The poet wants to know of Leda imbibed the knowledge with physical power of the god Zeus after the sex act, when the no longer interested beak of the Swan, released the nape neck of the girl. Zeus assaults at once. Another poem about conflicting feelings experienced by an Irishman during the events of the First World War — here, though, the Easter Rising in Dublin inwhile Britain was busy fighting another war against Germany.
And how can body, laid in that white rush, But feel the strange heart beating where it lies? The eleventh brings closure to the whole sordid business of the rape and subsequent births. Obviously, she did not conceive a spiritual being as Virgin Mary conceived Jesus Christ.
But as Yeats himself said ' Bird and lady took such possession of the scene that all politics went out of it. It now stands as the final fusion of history myth and vision, the force and richness of which arises from the fact that poet has succeeded in enclosing vast immensities within a small compass.
It is nothing short of a rude assault. Did she put on his knowledge with his power Before the indifferent beak could let her drop? The poet narrates the story vividly, dramatically, and with almost a Dantesque concentration. Line twelve begins the conclusion, ambiguous to say the least because of that verb put on and asks the question - Despite Leda being so overwhelmed by the whole violent episode she still knew who it was who was raping her, she was aware that Zeus was omnipotent.
According to Greek myth, Leda was the mother of mankind. Yeats took the central theme of this story - the seduction, the rape - and turned it into a metaphor for the British involvement in Ireland, which lasted centuries, eventually coming to a conclusion in This is a great cataclysmic moment in history merging history with myth for Yeats.
She started being passionate and so her thighs started becoming loose to let the sex-act being performed without resistance. Note that white rush is an ambiguous term which could refer to the advancing feathers of the swan, the soft down of the loins.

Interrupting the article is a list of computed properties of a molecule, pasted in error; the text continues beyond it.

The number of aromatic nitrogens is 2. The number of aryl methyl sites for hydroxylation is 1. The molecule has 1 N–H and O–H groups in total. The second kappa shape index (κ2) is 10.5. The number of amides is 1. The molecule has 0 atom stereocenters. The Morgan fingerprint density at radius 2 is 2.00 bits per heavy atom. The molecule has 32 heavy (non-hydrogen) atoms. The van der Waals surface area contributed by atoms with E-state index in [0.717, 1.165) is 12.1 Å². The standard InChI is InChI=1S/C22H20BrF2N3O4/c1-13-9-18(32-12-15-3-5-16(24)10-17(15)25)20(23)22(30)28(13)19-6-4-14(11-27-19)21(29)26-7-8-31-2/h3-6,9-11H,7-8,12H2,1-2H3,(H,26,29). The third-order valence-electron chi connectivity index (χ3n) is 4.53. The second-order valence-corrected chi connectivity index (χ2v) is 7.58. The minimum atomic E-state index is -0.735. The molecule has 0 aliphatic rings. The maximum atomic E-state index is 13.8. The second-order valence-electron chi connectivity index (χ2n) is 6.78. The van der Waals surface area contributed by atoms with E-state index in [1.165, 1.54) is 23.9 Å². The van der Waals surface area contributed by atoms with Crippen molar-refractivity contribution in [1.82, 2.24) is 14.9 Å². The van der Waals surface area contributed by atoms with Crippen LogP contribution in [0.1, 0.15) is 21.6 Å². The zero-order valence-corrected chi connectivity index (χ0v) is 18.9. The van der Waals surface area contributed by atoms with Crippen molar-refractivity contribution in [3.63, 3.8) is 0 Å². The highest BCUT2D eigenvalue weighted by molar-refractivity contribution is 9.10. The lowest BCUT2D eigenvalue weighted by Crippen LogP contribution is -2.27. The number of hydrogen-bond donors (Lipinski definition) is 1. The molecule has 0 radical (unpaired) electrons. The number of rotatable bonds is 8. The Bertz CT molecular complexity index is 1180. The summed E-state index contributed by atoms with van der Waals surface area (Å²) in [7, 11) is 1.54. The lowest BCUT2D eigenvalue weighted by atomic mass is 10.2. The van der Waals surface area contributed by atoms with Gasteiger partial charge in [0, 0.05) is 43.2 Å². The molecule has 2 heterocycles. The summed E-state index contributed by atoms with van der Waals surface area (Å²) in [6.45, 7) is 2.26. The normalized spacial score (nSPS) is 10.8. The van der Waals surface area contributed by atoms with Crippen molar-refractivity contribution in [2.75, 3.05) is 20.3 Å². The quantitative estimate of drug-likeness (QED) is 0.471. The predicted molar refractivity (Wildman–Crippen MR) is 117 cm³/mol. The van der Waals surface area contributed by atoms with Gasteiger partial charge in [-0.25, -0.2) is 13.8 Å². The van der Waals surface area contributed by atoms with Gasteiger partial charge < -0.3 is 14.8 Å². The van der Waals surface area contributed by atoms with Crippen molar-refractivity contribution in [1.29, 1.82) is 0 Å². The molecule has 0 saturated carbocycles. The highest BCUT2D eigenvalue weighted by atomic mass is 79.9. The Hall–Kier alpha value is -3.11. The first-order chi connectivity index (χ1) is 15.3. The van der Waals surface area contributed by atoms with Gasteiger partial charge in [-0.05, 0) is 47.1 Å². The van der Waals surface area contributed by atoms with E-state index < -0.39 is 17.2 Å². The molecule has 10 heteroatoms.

Yeats wanted to evolve a system to believe and for this he turned to spiritualism, magic and occultism. There is a natural tension set up as the poem progresses; it is basically a masculine versus feminine struggle. Growing older, feeling out of touch with the new generation superseding you, feeling surplus to requirements, waiting for death.
Though she married another man in and grew apart from Yeats and Yeats himself was eventually married to another woman, Georgie Hyde Leesshe remained a powerful figure in his poetry. The above first four quatrain four lines narrate dramatically, vividly and with almost a Dante-like concentration, the story of mating a common girl and a god, while the former was bathing naked in a stream.
Others see it as a disguised narrative of the progress of western civilisation. This is no ordinary sonnet on the theme of sweet romance and eternal love. Leda later gave birth to another girl named Clytemnestra who caused the tragedy of Agamemnon.
Harivanshrai Bachachan in his Oxford University D. Yeats used this theme of seduction, rape and resultant offspring as a metaphor for the relationship between Britain and Ireland.Technical analysis of Leda and the Swan literary devices and the technique of William Butler Yeats When Yeats wrote this poem inmost of his readers would have been familiar with the story of Leda and the Swan.
While you can certainly find poems more graphic than "Leda and the Swan," Yeats's approach skirts the borders of. The poem, Leda and the Swan by William Butler Yeats, talks about the story of the Greek mythology, the Copulation of Zeus (or Jupiter) and Leda.
The poet narrates the story vividly, dramatically, and with almost a Dantesque concentration. In W.B. Yeats’s poem “Leda and the Swan,” Yeats uses the retelling of a classical myth and its connotations to symbolize English dominance over the Irish people.
A swan, Zeus transformed, raping a women provides an image of sneakiness, dishonesty, and tyranny. Leda And The Swan by William Butler Yeats.A SUDDEN blow the great wings beating still Above the staggering girl her thighs caressed By the dark webs her nape caught in his bill He holds her.
Leda And The Swan by William Butler Yeats.A SUDDEN blow the great wings beating still Above the staggering girl her thighs caressed By the dark webs her nape caught in his bill He holds her. Page/5(2). Analysis. This is the most famous poem in the collection, and its most intense and immediate in terms of imagery.
Jordan Reid Berkow ed. "Poems of W.B. Yeats: The Tower Leda and the Swan Summary and Analysis". GradeSaver, 21 January Web. Cite this page. Study Guide Navigation; A Prayer for Old Age by WB Yeats.Download